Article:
18 January 2013
CPI preview - December quarter 2012
We expect the December quarter CPI release (due 23 January) to confirm that inflationarypressures remained moderate in the final months of 2012.
We expect a core inflation rate of 0.7% (2.4% through the year; including the impact ofcarbon), which is unchanged from the September quarter outcome and well within theRBA’s comfortable range. Headline CPI inflation is expected to be softer, at 0.4% (2.4%through the year), largely reflecting weakness in fruit & vegetable prices. Petrol will berelatively neutral.
The continued strength of the Australian dollar together with a weakening economy andprice discounting means that near term inflation remains moderate. Consistent with thoseforces NAB business survey data also show subdued price pressures at end 2012.
While a February rate cut will be discussed at the next board meeting, they already havedone a lot. A low core CPI would probably be needed. We see the tipping point at 0.6%or lower (or 0.5% ex carbon). Hence we still see a March cut as more likely but it will be aclose run thing.
Looking further ahead, the weaker activity outlook for the domestic economy is expectedto help contain inflation to below 3%, even when the impact of carbon pricing is taken intoaccount. That will allow the RBA to focus more on cutting to help non mining sectors ofthe economy.
With the unemployment rate expected to rise to near 5¾% by mid year, we still see theneed for three 25 bps cuts, which we have tentatively pencilled in for March, May andAugust.
Jun-12Sep-12Dec-12 (f)20112012 (f)2013 (f)2014 (f)Headline CPI0.51.40.43.02.42.93.1Core CPI (inc carbon tax)*0.60.70.72.18.104.22.168Quarterly % change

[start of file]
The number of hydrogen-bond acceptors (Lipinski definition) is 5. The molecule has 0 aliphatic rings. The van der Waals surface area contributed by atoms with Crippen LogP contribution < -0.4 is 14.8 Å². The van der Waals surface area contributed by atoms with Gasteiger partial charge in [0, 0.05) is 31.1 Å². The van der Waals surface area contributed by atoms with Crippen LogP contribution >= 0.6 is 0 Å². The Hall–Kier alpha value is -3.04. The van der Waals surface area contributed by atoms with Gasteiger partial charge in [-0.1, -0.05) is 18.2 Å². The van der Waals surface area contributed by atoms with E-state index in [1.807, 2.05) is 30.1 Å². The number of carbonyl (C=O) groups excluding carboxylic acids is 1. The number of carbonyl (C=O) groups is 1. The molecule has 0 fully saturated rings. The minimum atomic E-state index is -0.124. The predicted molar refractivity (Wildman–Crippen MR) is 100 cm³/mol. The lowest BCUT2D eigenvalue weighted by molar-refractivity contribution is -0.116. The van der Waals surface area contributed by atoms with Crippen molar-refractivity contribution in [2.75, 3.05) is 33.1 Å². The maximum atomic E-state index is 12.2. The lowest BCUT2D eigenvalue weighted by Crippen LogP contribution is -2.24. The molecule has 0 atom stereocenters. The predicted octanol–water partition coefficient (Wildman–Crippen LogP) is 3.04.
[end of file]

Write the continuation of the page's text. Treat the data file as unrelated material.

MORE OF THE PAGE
Year to December quarter % change
* Core CPI is the average of trimmed mean and weighted median CPI
Core CPI vs. models
* Includes impact of carbon pricingSources: ABS; NAB; RBA
Average of modelsActual & forecast*
NAB’s models of underlying or core inflation are based on the size of the output gap, labour costsgrowth, productivity growth, currency movements, fuel prices and error correction mechanisms. Inaddition to our own models, we also monitor a model based on published RBA research, based
The RBA targets an underlying rate of inflation, which is measured using the ‘trimmed mean’ and the ‘weightedmedian’ inflation rates. Both of these series are used by the RBA to assess the underlying rate of inflation in theeconomy. They do not represent an unchanging sub-group of goods and services. Trimmed mean inflation is definedas the average rate of inflation after ‘trimming’ away 15% of price changes at both ends of the distribution, whileweighted median inflation is the rate of change in the item in the middle of the distribution.